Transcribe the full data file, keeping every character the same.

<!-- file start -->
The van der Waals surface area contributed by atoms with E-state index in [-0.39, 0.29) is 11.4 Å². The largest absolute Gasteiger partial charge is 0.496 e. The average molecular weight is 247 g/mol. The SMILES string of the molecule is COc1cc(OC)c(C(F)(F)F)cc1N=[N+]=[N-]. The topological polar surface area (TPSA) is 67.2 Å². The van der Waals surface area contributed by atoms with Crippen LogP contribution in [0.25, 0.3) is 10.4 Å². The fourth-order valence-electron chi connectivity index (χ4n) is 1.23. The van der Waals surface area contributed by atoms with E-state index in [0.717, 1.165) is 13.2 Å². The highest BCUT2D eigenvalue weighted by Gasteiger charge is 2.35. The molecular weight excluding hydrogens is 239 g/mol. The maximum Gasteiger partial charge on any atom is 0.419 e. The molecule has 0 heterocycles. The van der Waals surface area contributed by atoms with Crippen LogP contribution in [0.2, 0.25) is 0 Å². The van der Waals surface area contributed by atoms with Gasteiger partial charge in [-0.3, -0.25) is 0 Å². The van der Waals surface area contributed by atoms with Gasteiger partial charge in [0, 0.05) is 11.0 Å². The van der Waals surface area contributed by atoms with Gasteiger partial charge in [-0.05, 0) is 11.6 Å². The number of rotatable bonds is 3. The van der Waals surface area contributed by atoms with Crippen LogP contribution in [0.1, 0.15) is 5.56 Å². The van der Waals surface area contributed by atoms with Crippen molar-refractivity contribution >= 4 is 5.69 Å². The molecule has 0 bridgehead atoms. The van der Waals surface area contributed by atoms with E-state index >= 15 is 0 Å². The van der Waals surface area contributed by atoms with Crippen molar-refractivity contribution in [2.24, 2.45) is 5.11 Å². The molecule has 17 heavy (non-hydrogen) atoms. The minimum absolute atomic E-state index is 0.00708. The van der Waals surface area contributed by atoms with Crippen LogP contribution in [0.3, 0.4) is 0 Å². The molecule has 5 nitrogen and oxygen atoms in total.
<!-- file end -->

The van der Waals surface area contributed by atoms with E-state index in [-0.39, 0.29) is 11.4 Å². The largest absolute Gasteiger partial charge is 0.496 e. The average molecular weight is 247 g/mol. The SMILES string of the molecule is COc1cc(OC)c(C(F)(F)F)cc1N=[N+]=[N-]. The topological polar surface area (TPSA) is 67.2 Å². The van der Waals surface area contributed by atoms with Crippen LogP contribution in [0.25, 0.3) is 10.4 Å². The fourth-order valence-electron chi connectivity index (χ4n) is 1.23. The van der Waals surface area contributed by atoms with E-state index in [0.717, 1.165) is 13.2 Å². The highest BCUT2D eigenvalue weighted by Gasteiger charge is 2.35. The molecular weight excluding hydrogens is 239 g/mol. The maximum Gasteiger partial charge on any atom is 0.419 e. The molecule has 0 heterocycles. The van der Waals surface area contributed by atoms with Crippen LogP contribution in [0.2, 0.25) is 0 Å². The van der Waals surface area contributed by atoms with Gasteiger partial charge in [-0.3, -0.25) is 0 Å². The van der Waals surface area contributed by atoms with Gasteiger partial charge in [0, 0.05) is 11.0 Å². The van der Waals surface area contributed by atoms with Gasteiger partial charge in [-0.05, 0) is 11.6 Å². The number of rotatable bonds is 3. The van der Waals surface area contributed by atoms with Crippen LogP contribution in [0.1, 0.15) is 5.56 Å². The van der Waals surface area contributed by atoms with Crippen molar-refractivity contribution >= 4 is 5.69 Å². The molecule has 0 bridgehead atoms. The van der Waals surface area contributed by atoms with E-state index >= 15 is 0 Å². The van der Waals surface area contributed by atoms with Crippen molar-refractivity contribution in [2.24, 2.45) is 5.11 Å². The molecule has 17 heavy (non-hydrogen) atoms. The minimum absolute atomic E-state index is 0.00708. The van der Waals surface area contributed by atoms with Crippen LogP contribution in [0.3, 0.4) is 0 Å². The molecule has 5 nitrogen and oxygen atoms in total.